Larcenet, Manu. Ordinary Victories: What is Precious (v.2) (2006-2007). Translation by Joe Johnson. NBM, 2008. 120 p., $15.95. ISBN: 9781561635337
This second translated volume of Manu Larcenet’s Ordinary Victories (Le Combat Ordinaire) from NBM includes volumes 3 and 4 of the French version. As I’ve already written about Volume 1 of the English translation and Volume 3 of the French edition (the first half of this translated volume), I can’t say I have a lot to add on the macro level. I’d suggest reading those previous two posts first. Rereading them now, I see my opinions haven’t changed.
This volumes concludes, I believe, the series. The story ends on a moment of limited closure, an affirmation by Marco of his life, his art, and his family. The plotlines are not all cleared up (Marco’s brother’s struggles remain an open question from the original volume 3), but that lack of complete resolution fits with the books episodic life-like plotting.
Outside of discoveries from my previous readings, what stuck out to me in this volume? A few things.
Much credit to colorist Patrice Larcent (Manu’s brother). I realized how much the color adds to the art in realism, setting, and emotional weight. Patrice primarily uses warm, earth tones that complement the often grey view of life seen in the story. Manu’s linework can be rather weak (particularly in scenes that do not require areas of black, where his brush shows much expression and texture), and the colors really fill in the images and fill in the world of the story.
The above strip is a subtle little sequence. We see Marco’s mother in his father’s workshop. Marco is working on cleaning it out. Over the three panels here, the items in the background of the first panel fade away, becoming a series of brush slashes like a shadow on a wall, and then disappearing all together. The effect neatly mirrors the the cleaning out of the surrounding scene and also echoes the father’s life disappearing, memories fading.
At times the art overdoes the visual-emotional connection. This brief sequence finds Marco smoking outside after a fight with his girlfriend about having children. Naturally, his father comes to mind, and he appears as a kind of ghost in the second panel, a leap into the Marco’s visual world or a projection of his thoughts visually (like a thought balloon except integrated into the diegetic world). This pairing alone conveys Marco’s emotion and thoughts, his troubled relationship with his father as an analogue to his concern about himself having children. The third panel, with its slash of red and Marco’s despairing posture, is an over-dramatic addition after the quiet subtlety of the previous panels. Larcenet ups the drama like this a number of the times across the course of the comic, often reaching further than he needs, considering his skill.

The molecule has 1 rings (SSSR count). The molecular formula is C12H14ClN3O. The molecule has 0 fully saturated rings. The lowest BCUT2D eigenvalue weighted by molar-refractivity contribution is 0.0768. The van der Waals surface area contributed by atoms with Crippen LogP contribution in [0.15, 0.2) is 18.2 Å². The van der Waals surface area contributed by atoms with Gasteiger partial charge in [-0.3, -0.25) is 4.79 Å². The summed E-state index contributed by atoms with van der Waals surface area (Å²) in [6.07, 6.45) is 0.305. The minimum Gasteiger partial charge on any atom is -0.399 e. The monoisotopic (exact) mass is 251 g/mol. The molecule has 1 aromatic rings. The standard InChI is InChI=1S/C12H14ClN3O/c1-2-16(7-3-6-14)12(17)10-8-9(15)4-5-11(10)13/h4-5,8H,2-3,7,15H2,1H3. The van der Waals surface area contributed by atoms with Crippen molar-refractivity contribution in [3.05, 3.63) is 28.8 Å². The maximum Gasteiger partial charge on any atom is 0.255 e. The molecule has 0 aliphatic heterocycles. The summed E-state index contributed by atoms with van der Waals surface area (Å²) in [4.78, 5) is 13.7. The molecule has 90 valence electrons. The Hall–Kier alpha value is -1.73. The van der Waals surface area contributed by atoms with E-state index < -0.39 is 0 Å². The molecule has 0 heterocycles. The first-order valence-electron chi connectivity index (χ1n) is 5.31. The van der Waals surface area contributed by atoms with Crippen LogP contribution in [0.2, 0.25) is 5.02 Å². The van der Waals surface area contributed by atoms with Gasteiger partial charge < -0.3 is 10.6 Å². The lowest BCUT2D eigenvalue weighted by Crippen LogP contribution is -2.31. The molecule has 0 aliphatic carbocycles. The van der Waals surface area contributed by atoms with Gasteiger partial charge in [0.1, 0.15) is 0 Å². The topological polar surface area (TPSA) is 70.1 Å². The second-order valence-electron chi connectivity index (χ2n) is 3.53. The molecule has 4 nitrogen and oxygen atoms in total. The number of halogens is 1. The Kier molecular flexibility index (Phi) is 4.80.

This sequence is, in a way, similar to the Mushishi pages I wrote about the other week yet also different. In panel one we see Marco reading his father’s journal. Panels two through five feature narration directly from the journal. We assume this is being read aloud by Marco (in panel one he is talking to his girlfriend, Emily, seen on the previous page), though it is a rare occurrence of dialogue outside of word balloons in the comic (the closest thing being the internal monologue featured over pages of Marco’s photos (which I talk about in my other posts about this series)). The images accompanying the narration show Marco’s father at different stages of life. It is easy to assume those images illustrate the narration, yet the dated entries and the varying ago of the father in the pictures do not match up.
In panel six, though, we see Marco crouched on the floor, laid out in front of him are old photographs, which were in the same box as the journal. That these are photos is explicit on the previous page. This leads to the conclusion that the images in panels two through five are some of the photographs on the ground. We might say that this puts the reader in the interesting position of Emily in the scene, looking down at the photographs as Marco reads from the journal. This is an unusual visual tactic that steps outside the normal flow of the story.
This is an odd panel where photographs have been montaged into the background. Larcenet’s works the 2007 French presidential election into the story, and this image finds Marco and his friend walking along a street plastered with campaign posters. Nicolas Sarkozy and Segolene Royal, the two major candidates, are seen in photos in the background. The photographic adds a shocking sense of reality to the story. The reader is suddenly reminded that the election is a real and (relatively) current event. This is surprisingly effective and subtle (the photographic imagery is part of only a single panel and the colors have been carefully integrated to help the photos blend).
I just had to share this panel, a beautifully simple panel drawn with a dense scribble and a field of loose quick marks. The subtle shift in size of the line of vegetation creates a sense of depth, while the single vertical tree adds a bit of compositional variation and makes the image comprehensible. Without that tree we might be confused as to what the image is really portraying.
I’m also continually amazed at the contrast of style and thematic seriousness in Larcenet’s work. His characters are caricatures, small and out-of-proportion with higher abstracted facial features, yet like much great cartooning, they can hold a seriousness and weight that might be impossible with a highly realistic image.
Ordinary Victories 2 is one of those books I should have included on my best of list for 2008, but which I hadn’t reread in quite a while.